In contrast to the TG, the body image of the women who were not submitted to the intervention was influenced, over time, as much by the variables related to appearance as by body functionality. Waist circumference, a variable commonly associated positively with female body dissatisfaction, precisely because it delineates female body forms, manifested itself in an opposite way for all dimensions of body image. Thus, the smaller this variable, the greater the perception of functional limitations, the concern with the arm and with the body, accentuating the feelings of vulnerability, visibility of the disease (transparency), and body stigma.
The percentage of fat, also considered a predictor of body dissatisfaction in women, especially for the lean body ideal, maintained this characteristic for the CG, in proportion to the Body Stigma, body concerns, transparency, and vulnerability. It is possible that this is due to the gradual and complex process of acceptance of changes in appearance from disease and treatment, requiring women to learn and deal with these changes.
Functional ability also presented an influence on CG body image. The CG showed a negative correlation between arm muscle strength and the limitations and transparency dimensions (despite the absence of significance in the basal period) in all phases. Concerns with the arm were positively related (although not significant at baseline) to muscle strength, assuming statistical significance, but negative, after 12 weeks. The opposite occurred between concerns about the arm and VO2max. Ohira et al., when developing research similar to ours, hypothesized that women with breast cancer feel empowered psychologically as they become more physically effective. Although we cannot state that the benefits of CT positively and directly impacted body image in the TG, the authors' idea applies in our results, since we observed that impairments in functional capacity were negatively associated with CG body image.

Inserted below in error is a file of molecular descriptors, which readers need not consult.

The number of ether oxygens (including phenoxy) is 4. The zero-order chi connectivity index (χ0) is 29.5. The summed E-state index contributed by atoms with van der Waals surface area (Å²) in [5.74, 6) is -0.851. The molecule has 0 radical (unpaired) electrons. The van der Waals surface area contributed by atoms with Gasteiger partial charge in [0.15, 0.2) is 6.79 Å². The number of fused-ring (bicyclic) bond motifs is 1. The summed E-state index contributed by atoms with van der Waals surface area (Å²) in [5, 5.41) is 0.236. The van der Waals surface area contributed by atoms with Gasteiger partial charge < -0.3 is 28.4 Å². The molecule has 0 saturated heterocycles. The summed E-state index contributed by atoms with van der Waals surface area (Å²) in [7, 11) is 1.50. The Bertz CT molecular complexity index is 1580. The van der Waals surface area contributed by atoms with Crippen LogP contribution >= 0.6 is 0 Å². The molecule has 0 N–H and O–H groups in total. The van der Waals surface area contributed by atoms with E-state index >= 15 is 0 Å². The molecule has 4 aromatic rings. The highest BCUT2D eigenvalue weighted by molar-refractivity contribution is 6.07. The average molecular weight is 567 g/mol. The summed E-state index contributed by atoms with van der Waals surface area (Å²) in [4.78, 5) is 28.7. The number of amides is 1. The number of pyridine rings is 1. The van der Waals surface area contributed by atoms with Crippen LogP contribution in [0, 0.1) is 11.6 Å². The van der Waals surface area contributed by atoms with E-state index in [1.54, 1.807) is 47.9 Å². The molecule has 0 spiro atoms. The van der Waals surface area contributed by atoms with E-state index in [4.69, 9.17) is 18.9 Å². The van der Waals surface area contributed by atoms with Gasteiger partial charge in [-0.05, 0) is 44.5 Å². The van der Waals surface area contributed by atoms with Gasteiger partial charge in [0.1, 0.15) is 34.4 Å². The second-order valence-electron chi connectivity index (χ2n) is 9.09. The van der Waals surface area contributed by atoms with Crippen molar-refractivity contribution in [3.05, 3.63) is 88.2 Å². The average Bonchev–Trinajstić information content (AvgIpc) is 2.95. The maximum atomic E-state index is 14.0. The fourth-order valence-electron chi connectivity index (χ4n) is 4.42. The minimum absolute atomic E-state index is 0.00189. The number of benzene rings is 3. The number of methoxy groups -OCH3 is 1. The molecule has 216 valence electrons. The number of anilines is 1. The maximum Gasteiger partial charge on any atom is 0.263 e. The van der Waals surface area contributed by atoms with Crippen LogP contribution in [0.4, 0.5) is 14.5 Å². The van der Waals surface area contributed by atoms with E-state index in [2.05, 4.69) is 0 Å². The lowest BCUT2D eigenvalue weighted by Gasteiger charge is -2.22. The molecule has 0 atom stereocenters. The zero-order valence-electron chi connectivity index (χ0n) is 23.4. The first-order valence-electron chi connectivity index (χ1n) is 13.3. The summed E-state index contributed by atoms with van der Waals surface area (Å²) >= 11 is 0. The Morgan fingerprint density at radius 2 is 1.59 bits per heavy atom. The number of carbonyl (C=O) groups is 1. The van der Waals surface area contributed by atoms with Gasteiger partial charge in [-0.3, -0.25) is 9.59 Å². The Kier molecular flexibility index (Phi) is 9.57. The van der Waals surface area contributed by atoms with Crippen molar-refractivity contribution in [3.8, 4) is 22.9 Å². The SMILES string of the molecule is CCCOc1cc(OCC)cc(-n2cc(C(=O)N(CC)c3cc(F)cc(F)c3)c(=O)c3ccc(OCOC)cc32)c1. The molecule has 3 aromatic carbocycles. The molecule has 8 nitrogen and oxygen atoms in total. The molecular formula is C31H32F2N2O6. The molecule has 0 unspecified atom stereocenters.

However, we believe that, unlike the CG, the TG may have benefited from body experiences in the intervention, thus impacting dimensions which, although not evaluated herein, are indicated in the specific literature as linked to this process: cognitive, affective, and behavioral. Interventions with physical exercise can provide the sensation of regaining control of the body itself, which may translate into a greater sense of self-efficacy in other areas of life . Thus, it is possible to infer that CT promotes subjective experiences that go beyond body appearance and function, although indirectly influencing it.
Finally, we agree with the point of view of Speck et al., in which the authors point out that the mechanism of impact of training on the concern with the body of women with breast cancer remains unclear. Thus, we encourage researchers to engage in research of this scope that seeks to identify whether CT can be considered a protective element for negative changes in body image in this population. In addition to this gap, we also recognize some methodological limitations of this research. Initially, the sample size is restricted, which hampers generalizations of the results. The high exclusion of participants may negatively impact the results of randomized clinical trials, biasing the research. In addition, the history of physical exercise of non-eligible patients was not investigated, information that may be useful for understanding some results. Finally, the reduced number of articles with the same theme in Brazilian women affected by breast cancer made the discussion difficult, since cultural factors are extremely relevant to the body image constructs .
Although we analyzed important variables in the elaboration of the body image of this population, such as the type of surgery [13, 4, 44], a relevant point in this context is breast reconstruction, since it is known that women undergoing reconstruction are less dissatisfied with their bodies. Accordingly, we recommend new studies that compare women with and without breast reconstruction and analyze the relationship of body image with body composition and functional capacity.